CT Enterography

Download/print the CT Enterography patient information sheet

What is a CT Enterography?

CT Enterography is a CT exam primarily used to image the small bowel and to a lesser extent, the large bowel. It is performed to detect Crohn’s disease and assess its extent, if present. Other small bowel disorders can also be evaluated. If an abnormality is detected, important information such as the type, location and severity can be further characterized.

How should I prepare for my exam?

You are required to have a clear liquid diet for 12 hours prior to your exam.

Approved clear liquids include:

  • Water
  • Clear broth / bouillon
  • Coffee or tea without milk or non-dairy creamer
  • Gatorade®
  • Pedialyte®
  • Kool-Aid® or other fruit-flavored drinks
  • Powdered drinks (Crystal Light®)
  • Strained fruit juices (no orange juice)
  • Jell-o®
  • Popsicles®
  • Hard candy

Arrive 1 hour and 15 minutes prior to your exam time to drink special contrast material in timed intervals.

Let us know about any of the following:

  • Allergies, asthma, diabetes
  • Kidney problems
  • Pregnancy - known or possible
  • Previous reactions to iodinated contrast (IVP or CT dye)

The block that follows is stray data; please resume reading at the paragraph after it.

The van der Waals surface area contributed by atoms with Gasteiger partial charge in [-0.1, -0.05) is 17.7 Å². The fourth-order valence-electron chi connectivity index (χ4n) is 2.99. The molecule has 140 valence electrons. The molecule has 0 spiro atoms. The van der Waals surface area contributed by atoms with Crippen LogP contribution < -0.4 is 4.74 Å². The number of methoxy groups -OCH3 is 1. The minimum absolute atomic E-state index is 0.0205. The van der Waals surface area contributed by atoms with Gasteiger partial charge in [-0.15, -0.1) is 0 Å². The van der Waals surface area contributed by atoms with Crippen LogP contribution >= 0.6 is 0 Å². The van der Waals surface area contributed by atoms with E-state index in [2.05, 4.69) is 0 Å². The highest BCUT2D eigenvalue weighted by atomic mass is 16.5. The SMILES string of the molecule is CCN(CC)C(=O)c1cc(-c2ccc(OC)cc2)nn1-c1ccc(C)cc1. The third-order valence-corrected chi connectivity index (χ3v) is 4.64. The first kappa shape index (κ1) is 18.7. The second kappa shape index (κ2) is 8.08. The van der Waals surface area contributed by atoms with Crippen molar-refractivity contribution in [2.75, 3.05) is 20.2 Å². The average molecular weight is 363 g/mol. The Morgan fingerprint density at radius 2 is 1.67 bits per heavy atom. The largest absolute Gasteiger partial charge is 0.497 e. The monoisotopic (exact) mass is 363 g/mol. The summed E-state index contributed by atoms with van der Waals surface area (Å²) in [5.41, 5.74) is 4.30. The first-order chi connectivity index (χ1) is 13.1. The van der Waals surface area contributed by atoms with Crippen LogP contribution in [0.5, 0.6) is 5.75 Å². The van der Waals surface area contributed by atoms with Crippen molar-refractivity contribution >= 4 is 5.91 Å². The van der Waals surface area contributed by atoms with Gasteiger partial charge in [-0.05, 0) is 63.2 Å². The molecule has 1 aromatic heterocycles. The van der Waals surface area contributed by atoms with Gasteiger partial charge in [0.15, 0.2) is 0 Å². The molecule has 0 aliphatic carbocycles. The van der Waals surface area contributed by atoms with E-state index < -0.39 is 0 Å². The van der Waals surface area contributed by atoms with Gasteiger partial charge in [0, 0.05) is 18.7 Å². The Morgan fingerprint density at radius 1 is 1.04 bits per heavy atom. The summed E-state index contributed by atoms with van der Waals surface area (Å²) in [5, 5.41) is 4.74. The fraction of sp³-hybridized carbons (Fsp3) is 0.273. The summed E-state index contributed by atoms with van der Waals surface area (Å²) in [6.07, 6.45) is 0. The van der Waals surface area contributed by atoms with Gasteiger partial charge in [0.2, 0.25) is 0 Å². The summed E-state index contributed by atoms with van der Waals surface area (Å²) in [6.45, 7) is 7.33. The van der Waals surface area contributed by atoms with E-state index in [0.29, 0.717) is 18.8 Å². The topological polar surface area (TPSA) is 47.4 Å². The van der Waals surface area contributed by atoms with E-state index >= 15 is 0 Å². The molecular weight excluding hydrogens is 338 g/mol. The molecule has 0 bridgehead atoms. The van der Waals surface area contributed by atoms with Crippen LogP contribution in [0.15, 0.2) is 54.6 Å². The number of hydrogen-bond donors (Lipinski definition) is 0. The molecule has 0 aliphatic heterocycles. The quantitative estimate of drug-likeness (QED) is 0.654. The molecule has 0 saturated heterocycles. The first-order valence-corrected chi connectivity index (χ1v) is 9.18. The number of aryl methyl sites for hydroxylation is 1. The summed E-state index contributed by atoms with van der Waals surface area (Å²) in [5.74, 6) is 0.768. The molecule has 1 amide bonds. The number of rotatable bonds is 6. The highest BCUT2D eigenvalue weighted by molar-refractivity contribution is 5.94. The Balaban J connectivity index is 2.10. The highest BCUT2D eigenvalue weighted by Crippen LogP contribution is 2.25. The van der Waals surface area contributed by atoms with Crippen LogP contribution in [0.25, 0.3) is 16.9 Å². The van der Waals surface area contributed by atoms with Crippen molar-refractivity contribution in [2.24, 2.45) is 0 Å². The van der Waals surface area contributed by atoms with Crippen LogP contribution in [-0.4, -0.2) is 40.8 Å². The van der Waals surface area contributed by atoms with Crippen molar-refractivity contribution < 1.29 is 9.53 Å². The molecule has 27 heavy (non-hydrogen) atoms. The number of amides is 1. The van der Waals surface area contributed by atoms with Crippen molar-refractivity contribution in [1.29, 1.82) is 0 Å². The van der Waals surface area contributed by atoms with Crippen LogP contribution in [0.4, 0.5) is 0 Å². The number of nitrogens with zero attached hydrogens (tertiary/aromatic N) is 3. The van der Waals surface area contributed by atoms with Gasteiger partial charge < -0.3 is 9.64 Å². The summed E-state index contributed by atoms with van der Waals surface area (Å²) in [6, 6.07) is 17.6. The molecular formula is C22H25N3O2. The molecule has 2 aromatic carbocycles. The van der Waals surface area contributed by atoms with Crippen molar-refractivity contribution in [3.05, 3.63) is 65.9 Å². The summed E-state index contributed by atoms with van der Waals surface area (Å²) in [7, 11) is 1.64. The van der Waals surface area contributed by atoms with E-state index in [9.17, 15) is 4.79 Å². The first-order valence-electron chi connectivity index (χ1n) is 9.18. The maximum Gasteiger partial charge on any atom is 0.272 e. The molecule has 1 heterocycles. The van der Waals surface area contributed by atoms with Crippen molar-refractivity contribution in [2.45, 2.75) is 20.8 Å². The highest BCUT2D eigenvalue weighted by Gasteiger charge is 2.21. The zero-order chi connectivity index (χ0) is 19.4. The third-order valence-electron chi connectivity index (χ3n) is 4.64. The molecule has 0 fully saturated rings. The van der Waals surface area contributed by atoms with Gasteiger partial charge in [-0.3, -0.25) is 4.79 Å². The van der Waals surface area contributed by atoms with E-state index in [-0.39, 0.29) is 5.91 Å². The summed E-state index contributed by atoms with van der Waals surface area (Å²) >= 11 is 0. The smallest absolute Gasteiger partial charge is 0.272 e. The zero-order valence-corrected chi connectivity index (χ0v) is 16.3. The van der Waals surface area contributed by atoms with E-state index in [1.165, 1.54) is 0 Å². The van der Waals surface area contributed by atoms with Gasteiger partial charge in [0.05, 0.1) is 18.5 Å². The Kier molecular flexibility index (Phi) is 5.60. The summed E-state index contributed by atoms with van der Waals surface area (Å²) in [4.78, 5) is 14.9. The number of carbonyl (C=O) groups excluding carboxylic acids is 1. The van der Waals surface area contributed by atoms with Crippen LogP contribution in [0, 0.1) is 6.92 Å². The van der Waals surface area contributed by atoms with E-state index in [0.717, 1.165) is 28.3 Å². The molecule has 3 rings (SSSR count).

• Recent chemotherapy (within 30 days)
What happens during my exam?

An IV will be started in your arm. You will be asked to drink an oral contrast material (barium) that disttends and improves visualization of the small bowel. It is important to drink the full amount of contrast in the allotted time for optimal imaging.

For the exam, you will be positioned on your back on a cushioned CT scanner table with your arms resting above your head. Contrast material will be injected through the IV line that was placed earlier. The scanner will make slight buzzing, clicking and whirling sounds as it captures the images. To ensure the best quality images, you will be asked to remain as still as possible during the exam.

What happens after my exam?

Your images will be interpreted by one of our board-certified radiologists. The findings will be sent to your healthcare provider who will then contact you to discuss the results.

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